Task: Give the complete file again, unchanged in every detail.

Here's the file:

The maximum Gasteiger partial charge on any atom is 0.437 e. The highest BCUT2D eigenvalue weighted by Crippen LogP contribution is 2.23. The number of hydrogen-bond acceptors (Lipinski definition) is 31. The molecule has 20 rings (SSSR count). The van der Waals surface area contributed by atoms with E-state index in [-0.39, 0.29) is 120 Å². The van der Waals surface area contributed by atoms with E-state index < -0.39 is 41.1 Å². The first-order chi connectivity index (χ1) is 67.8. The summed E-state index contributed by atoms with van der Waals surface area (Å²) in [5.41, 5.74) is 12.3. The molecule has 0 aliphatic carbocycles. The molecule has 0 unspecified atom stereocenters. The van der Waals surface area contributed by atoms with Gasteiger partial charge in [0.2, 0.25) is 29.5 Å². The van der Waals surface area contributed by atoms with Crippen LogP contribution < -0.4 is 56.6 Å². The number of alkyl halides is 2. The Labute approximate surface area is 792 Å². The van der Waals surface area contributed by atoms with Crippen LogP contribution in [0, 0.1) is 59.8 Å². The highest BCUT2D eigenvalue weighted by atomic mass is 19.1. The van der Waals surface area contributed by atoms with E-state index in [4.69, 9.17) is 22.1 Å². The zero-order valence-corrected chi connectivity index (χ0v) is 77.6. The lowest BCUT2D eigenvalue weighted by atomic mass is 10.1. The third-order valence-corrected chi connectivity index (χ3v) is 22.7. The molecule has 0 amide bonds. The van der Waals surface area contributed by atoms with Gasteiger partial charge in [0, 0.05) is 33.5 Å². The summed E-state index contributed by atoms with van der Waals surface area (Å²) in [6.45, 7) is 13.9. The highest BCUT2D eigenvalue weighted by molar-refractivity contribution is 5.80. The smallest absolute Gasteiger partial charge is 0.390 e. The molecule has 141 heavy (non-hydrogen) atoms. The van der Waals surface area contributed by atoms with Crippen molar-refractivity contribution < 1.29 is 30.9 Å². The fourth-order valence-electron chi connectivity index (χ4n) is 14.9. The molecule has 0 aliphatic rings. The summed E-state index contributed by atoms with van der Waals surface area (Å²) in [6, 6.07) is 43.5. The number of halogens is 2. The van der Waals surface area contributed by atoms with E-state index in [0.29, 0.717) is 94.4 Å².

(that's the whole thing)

The maximum Gasteiger partial charge on any atom is 0.437 e. The highest BCUT2D eigenvalue weighted by Crippen LogP contribution is 2.23. The number of hydrogen-bond acceptors (Lipinski definition) is 31. The molecule has 20 rings (SSSR count). The van der Waals surface area contributed by atoms with E-state index in [-0.39, 0.29) is 120 Å². The van der Waals surface area contributed by atoms with E-state index < -0.39 is 41.1 Å². The first-order chi connectivity index (χ1) is 67.8. The summed E-state index contributed by atoms with van der Waals surface area (Å²) in [5.41, 5.74) is 12.3. The molecule has 0 aliphatic carbocycles. The molecule has 0 unspecified atom stereocenters. The van der Waals surface area contributed by atoms with Gasteiger partial charge in [0.2, 0.25) is 29.5 Å². The van der Waals surface area contributed by atoms with Crippen LogP contribution < -0.4 is 56.6 Å². The number of alkyl halides is 2. The Labute approximate surface area is 792 Å². The van der Waals surface area contributed by atoms with Crippen LogP contribution in [0, 0.1) is 59.8 Å². The highest BCUT2D eigenvalue weighted by atomic mass is 19.1. The van der Waals surface area contributed by atoms with E-state index in [4.69, 9.17) is 22.1 Å². The zero-order valence-corrected chi connectivity index (χ0v) is 77.6. The lowest BCUT2D eigenvalue weighted by atomic mass is 10.1. The third-order valence-corrected chi connectivity index (χ3v) is 22.7. The molecule has 0 amide bonds. The van der Waals surface area contributed by atoms with Gasteiger partial charge in [0, 0.05) is 33.5 Å². The summed E-state index contributed by atoms with van der Waals surface area (Å²) in [6.45, 7) is 13.9. The highest BCUT2D eigenvalue weighted by molar-refractivity contribution is 5.80. The smallest absolute Gasteiger partial charge is 0.390 e. The molecule has 141 heavy (non-hydrogen) atoms. The van der Waals surface area contributed by atoms with Crippen molar-refractivity contribution < 1.29 is 30.9 Å². The fourth-order valence-electron chi connectivity index (χ4n) is 14.9. The molecule has 0 aliphatic rings. The summed E-state index contributed by atoms with van der Waals surface area (Å²) in [6, 6.07) is 43.5. The number of halogens is 2. The van der Waals surface area contributed by atoms with E-state index in [0.29, 0.717) is 94.4 Å².